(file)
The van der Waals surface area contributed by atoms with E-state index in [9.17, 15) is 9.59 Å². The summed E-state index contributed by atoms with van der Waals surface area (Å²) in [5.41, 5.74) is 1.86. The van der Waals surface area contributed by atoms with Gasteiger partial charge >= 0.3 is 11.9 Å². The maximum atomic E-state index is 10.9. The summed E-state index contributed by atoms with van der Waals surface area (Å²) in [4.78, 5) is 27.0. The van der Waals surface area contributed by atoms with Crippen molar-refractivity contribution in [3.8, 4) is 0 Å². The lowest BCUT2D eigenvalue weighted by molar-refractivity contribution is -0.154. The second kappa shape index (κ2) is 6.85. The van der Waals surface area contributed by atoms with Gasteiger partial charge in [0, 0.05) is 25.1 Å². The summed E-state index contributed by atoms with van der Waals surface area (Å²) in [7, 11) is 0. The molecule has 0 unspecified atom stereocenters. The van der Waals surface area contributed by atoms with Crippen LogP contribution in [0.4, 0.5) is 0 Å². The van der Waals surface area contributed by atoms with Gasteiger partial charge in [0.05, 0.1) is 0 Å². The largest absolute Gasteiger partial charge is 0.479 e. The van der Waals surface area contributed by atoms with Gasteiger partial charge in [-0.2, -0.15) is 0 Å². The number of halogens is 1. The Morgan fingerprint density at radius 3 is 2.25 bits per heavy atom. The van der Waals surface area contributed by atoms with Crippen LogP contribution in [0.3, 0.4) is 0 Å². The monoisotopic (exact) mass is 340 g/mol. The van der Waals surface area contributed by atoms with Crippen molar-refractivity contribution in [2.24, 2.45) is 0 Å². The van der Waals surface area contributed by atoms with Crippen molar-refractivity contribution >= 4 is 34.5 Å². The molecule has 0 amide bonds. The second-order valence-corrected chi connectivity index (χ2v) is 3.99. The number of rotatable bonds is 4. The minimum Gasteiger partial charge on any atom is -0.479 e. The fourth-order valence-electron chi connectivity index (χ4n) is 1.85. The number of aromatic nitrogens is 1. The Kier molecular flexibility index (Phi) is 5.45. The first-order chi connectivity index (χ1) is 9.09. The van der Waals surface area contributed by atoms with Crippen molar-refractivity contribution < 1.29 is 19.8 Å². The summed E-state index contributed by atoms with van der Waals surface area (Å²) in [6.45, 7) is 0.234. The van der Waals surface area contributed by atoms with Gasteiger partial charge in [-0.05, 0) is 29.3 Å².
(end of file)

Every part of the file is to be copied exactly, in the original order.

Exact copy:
The van der Waals surface area contributed by atoms with E-state index in [9.17, 15) is 9.59 Å². The summed E-state index contributed by atoms with van der Waals surface area (Å²) in [5.41, 5.74) is 1.86. The van der Waals surface area contributed by atoms with Gasteiger partial charge >= 0.3 is 11.9 Å². The maximum atomic E-state index is 10.9. The summed E-state index contributed by atoms with van der Waals surface area (Å²) in [4.78, 5) is 27.0. The van der Waals surface area contributed by atoms with Crippen molar-refractivity contribution in [3.8, 4) is 0 Å². The lowest BCUT2D eigenvalue weighted by molar-refractivity contribution is -0.154. The second kappa shape index (κ2) is 6.85. The van der Waals surface area contributed by atoms with Gasteiger partial charge in [0, 0.05) is 25.1 Å². The summed E-state index contributed by atoms with van der Waals surface area (Å²) in [7, 11) is 0. The molecule has 0 unspecified atom stereocenters. The van der Waals surface area contributed by atoms with Crippen LogP contribution in [0.4, 0.5) is 0 Å². The van der Waals surface area contributed by atoms with Gasteiger partial charge in [0.05, 0.1) is 0 Å². The largest absolute Gasteiger partial charge is 0.479 e. The van der Waals surface area contributed by atoms with Gasteiger partial charge in [-0.2, -0.15) is 0 Å². The number of halogens is 1. The Morgan fingerprint density at radius 3 is 2.25 bits per heavy atom. The van der Waals surface area contributed by atoms with Crippen LogP contribution in [0.3, 0.4) is 0 Å². The monoisotopic (exact) mass is 340 g/mol. The van der Waals surface area contributed by atoms with Crippen molar-refractivity contribution in [2.24, 2.45) is 0 Å². The van der Waals surface area contributed by atoms with Crippen molar-refractivity contribution >= 4 is 34.5 Å². The molecule has 0 amide bonds. The second-order valence-corrected chi connectivity index (χ2v) is 3.99. The number of rotatable bonds is 4. The minimum Gasteiger partial charge on any atom is -0.479 e. The fourth-order valence-electron chi connectivity index (χ4n) is 1.85. The number of aromatic nitrogens is 1. The Kier molecular flexibility index (Phi) is 5.45. The first-order chi connectivity index (χ1) is 9.09. The van der Waals surface area contributed by atoms with Crippen molar-refractivity contribution < 1.29 is 19.8 Å². The summed E-state index contributed by atoms with van der Waals surface area (Å²) in [6.45, 7) is 0.234. The van der Waals surface area contributed by atoms with Gasteiger partial charge in [-0.05, 0) is 29.3 Å².